Black (2008) – By Cary Conley

“Black” is the newest film short from the writer/director tandem of Seth and Nathan Anderson and producer Jason Hagen.  Together these three filmmakers founded Lullskull Limited in 2006 and “Black” is their second project.
Clocking in at 40 minutes, “Black” is described as a psychic thriller, an apt description for this film.  The plot concerns a husband, Emile, and wife, Dana.  The husband is a psychiatrist who is dealing with his fear of dying while his wife is a psychic who inadvertently draws a mysterious negative force into their lives.  They seem to be drifting apart as both characters wrestle with their own personal demons.  Can these two make a connection or will the marriage—and possibly their lives—come to an end?

On only their second project, the Andersons show great maturity in both their writing and filmmaking techniques.  The writing is top-notch and the directing is taut.  Filmed along the Oregon coast, the scenery is gorgeous and the directors make good use of it.  There are many interesting camera angles and it is clear these filmmakers know their craft.  I also thought the editing was excellent.

Robert McAtee plays Emile, our psychiatrist that is grappling with a potentially life-threatening illness.  His overriding fear is of dying and he is wondering how to break this news to his wife, whom he loves but has also felt more distant from recently.  McAtee does a terrific job with his character and shows a wide range of emotions in his acting.

Seriina Covarrubias plays Emile’s psychic wife Dana.  Dana accidentally invites a negative force into her home when she is helping a mysterious man try to find his missing wife.  She has an innate psychic ability but her husband doesn’t believe her and has her taking medication in an effort to cure her.  Actress Covarrubias also does a nice job in her role, alternately showing both a timid side as well as a strong side to her character when the time arises.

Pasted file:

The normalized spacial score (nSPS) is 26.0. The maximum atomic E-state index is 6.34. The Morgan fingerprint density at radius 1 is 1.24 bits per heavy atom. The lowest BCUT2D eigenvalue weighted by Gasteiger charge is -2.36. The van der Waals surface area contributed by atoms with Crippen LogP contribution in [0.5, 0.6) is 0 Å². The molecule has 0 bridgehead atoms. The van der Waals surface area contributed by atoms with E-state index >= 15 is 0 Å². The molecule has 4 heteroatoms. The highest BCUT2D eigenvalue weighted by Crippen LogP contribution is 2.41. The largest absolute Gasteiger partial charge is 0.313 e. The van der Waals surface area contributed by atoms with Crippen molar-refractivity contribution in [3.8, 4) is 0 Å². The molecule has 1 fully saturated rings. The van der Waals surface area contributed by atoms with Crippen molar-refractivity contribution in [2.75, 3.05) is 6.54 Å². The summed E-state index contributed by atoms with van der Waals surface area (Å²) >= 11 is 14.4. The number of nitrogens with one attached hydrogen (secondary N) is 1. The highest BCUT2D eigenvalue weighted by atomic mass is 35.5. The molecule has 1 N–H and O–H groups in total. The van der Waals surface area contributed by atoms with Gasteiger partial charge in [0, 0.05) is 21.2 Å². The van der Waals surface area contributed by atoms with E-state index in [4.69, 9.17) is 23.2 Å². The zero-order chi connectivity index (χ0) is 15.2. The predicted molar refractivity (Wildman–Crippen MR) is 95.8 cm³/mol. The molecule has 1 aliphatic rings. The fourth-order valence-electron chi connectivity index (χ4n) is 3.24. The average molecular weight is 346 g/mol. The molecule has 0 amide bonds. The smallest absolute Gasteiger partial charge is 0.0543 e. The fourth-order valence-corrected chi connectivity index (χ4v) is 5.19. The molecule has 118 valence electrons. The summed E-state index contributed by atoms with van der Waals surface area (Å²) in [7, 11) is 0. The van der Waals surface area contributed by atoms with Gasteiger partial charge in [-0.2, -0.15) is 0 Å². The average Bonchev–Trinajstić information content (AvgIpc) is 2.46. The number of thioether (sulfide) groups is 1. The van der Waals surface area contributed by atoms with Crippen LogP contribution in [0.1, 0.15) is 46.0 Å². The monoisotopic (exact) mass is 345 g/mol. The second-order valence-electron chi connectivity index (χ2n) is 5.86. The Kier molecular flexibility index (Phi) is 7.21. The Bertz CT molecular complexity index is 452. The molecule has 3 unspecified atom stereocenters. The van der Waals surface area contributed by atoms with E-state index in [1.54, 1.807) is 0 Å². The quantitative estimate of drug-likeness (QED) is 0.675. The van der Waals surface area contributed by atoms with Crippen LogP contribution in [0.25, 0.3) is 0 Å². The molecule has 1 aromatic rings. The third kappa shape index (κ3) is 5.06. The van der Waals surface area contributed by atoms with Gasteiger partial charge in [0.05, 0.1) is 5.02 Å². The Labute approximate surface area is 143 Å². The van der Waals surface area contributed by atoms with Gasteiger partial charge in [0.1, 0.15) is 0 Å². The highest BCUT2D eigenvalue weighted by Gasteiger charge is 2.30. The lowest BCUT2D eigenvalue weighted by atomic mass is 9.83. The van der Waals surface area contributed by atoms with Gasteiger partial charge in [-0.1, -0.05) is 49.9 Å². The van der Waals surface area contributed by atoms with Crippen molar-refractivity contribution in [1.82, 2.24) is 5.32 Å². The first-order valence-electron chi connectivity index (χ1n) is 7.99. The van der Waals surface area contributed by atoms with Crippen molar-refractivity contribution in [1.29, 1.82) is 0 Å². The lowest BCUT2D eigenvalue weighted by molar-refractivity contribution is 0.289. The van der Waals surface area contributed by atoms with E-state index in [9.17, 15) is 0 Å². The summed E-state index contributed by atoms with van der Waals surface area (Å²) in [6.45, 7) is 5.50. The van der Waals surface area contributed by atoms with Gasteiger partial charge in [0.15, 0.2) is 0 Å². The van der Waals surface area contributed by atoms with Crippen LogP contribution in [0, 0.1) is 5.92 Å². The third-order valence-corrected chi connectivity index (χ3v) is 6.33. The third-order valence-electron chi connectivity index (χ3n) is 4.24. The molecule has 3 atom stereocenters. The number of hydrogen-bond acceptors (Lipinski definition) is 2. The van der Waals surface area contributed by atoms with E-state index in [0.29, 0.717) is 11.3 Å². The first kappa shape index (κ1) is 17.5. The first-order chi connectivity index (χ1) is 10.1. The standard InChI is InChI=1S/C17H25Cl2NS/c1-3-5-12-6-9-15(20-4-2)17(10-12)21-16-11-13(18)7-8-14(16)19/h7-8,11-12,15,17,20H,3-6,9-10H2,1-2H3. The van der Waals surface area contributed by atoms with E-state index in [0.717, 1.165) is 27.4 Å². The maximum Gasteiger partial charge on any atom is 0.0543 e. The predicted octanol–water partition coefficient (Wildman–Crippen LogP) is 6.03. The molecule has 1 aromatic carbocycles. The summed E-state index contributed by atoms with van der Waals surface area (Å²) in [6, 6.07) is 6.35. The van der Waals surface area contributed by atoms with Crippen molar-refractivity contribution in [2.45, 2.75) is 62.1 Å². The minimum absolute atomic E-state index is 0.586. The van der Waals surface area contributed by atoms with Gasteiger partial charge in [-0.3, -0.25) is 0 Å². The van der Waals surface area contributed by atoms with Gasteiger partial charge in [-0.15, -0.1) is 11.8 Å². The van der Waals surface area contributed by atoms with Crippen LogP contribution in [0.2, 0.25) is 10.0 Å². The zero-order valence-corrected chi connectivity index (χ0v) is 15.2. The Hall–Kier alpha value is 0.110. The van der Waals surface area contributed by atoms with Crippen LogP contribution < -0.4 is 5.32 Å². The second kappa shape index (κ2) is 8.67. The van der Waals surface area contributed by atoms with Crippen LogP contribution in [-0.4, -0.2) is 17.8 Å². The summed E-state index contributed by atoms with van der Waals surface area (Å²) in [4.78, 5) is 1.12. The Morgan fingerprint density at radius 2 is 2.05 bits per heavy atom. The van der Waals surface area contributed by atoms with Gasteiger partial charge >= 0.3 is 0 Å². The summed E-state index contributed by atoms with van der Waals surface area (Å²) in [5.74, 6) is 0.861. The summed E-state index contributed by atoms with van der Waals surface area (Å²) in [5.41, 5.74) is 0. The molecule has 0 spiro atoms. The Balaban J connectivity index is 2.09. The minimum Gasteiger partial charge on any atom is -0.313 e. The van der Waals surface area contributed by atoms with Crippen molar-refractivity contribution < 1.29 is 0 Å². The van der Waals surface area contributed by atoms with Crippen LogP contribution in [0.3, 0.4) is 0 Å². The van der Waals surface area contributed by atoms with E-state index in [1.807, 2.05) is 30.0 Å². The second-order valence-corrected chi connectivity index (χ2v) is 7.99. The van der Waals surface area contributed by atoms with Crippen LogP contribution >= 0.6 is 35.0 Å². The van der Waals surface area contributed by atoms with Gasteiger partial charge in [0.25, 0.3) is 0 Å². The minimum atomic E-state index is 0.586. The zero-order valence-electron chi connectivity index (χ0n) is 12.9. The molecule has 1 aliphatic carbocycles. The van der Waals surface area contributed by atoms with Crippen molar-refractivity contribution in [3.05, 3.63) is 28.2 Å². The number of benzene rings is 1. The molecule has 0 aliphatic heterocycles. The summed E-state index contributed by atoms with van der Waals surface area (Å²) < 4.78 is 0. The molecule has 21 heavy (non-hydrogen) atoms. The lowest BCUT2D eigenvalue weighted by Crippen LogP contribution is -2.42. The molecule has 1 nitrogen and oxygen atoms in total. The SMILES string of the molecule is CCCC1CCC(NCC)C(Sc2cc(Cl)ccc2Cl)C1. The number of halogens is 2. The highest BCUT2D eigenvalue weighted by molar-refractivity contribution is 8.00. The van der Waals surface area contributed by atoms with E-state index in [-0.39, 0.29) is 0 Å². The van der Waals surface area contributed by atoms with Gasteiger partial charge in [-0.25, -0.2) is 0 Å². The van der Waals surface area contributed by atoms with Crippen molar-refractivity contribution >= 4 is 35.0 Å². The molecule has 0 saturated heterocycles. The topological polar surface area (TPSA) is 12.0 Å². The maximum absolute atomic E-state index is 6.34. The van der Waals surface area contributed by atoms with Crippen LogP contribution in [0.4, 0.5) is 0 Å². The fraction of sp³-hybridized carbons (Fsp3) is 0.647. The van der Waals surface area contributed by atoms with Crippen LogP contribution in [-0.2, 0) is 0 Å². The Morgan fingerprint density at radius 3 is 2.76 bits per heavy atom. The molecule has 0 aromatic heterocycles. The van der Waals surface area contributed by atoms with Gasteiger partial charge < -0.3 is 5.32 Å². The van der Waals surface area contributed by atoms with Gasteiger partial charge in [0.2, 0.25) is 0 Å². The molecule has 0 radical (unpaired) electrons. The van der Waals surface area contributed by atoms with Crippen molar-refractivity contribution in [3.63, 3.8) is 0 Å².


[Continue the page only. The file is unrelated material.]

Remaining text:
This is a strange little film.   Emile keeps having dreams or visions of some type of alien or monster chasing him.  While it is unclear if the alien is out to harm him, when it catches him, he is always bound and gagged, leaving him unable to take control of the situation.  Dana keeps trying to break through his mental block and help him along to a solution, but she also has problems of her own.  The mystery man keeps harassing her, trying to convince her to help him find out what happened to his missing wife.

There are all kinds of different subtexts to this film.  The opening shot shows Emile jogging as we hear a voiceover of his wife counseling a client during a psychic reading.  She asks the client to “think of the person you have lost and tell them what you need to tell them.”  It seems clear that while she is talking to a client, she is also trying to coach her husband along his journey.

The title of the film is “Black”, and it is filmed in black-and-white; therefore, it’s no surprise that the color black plays an important part of this film.  The characters typically dress in dark clothing; much of the set decoration is in dark colors; there are several instances of characters either entering into or exiting from very dark areas; and Emile experiences a blackout during the climax that both he and Dana must fight through if they are to be saved.

But finally, this film is really about faith, hope, trust, and ultimately redemption.  It is tense but ends on a very positive note and ultimately leaves the viewer satisfied with the conclusion of events.  It seems clear to me that the filmmakers had a very specific vision and worked hard to communicate that vision not only visually, but on several different levels.

I enjoyed “Black” both as a narrative film as well as a film with multiple subtexts.  I wish the filmmakers good luck in any future projects they may have as they show real talent and promise.
If you would like a copy of “Black” click on www.lullskull.com.